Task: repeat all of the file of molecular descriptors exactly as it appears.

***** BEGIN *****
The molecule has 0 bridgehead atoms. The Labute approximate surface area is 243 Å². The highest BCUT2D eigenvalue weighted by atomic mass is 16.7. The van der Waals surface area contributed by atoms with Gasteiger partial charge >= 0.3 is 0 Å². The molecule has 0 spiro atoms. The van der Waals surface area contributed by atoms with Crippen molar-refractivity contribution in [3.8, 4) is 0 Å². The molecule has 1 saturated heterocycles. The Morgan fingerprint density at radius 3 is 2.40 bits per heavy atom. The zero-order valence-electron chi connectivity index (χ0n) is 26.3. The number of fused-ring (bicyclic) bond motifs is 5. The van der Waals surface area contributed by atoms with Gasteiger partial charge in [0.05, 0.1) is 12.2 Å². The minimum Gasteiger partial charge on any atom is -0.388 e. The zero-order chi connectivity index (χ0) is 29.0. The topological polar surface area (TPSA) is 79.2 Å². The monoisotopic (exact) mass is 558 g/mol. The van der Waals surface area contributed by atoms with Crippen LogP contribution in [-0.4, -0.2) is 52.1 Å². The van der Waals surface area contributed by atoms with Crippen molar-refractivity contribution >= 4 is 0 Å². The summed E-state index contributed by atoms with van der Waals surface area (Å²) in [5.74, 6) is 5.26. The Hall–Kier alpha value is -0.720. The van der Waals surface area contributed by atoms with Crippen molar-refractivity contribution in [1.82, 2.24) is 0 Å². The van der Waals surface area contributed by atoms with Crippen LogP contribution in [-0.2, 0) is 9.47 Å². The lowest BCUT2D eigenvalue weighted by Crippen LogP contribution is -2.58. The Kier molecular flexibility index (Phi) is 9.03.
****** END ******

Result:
The molecule has 0 bridgehead atoms. The Labute approximate surface area is 243 Å². The highest BCUT2D eigenvalue weighted by atomic mass is 16.7. The van der Waals surface area contributed by atoms with Gasteiger partial charge >= 0.3 is 0 Å². The molecule has 0 spiro atoms. The van der Waals surface area contributed by atoms with Crippen molar-refractivity contribution in [3.8, 4) is 0 Å². The molecule has 1 saturated heterocycles. The Morgan fingerprint density at radius 3 is 2.40 bits per heavy atom. The zero-order valence-electron chi connectivity index (χ0n) is 26.3. The number of fused-ring (bicyclic) bond motifs is 5. The van der Waals surface area contributed by atoms with Gasteiger partial charge in [0.05, 0.1) is 12.2 Å². The minimum Gasteiger partial charge on any atom is -0.388 e. The zero-order chi connectivity index (χ0) is 29.0. The topological polar surface area (TPSA) is 79.2 Å². The monoisotopic (exact) mass is 558 g/mol. The van der Waals surface area contributed by atoms with Crippen LogP contribution in [-0.4, -0.2) is 52.1 Å². The van der Waals surface area contributed by atoms with Crippen molar-refractivity contribution >= 4 is 0 Å². The summed E-state index contributed by atoms with van der Waals surface area (Å²) in [5.74, 6) is 5.26. The Hall–Kier alpha value is -0.720. The van der Waals surface area contributed by atoms with Crippen molar-refractivity contribution in [1.82, 2.24) is 0 Å². The van der Waals surface area contributed by atoms with Crippen LogP contribution in [-0.2, 0) is 9.47 Å². The lowest BCUT2D eigenvalue weighted by Crippen LogP contribution is -2.58. The Kier molecular flexibility index (Phi) is 9.03.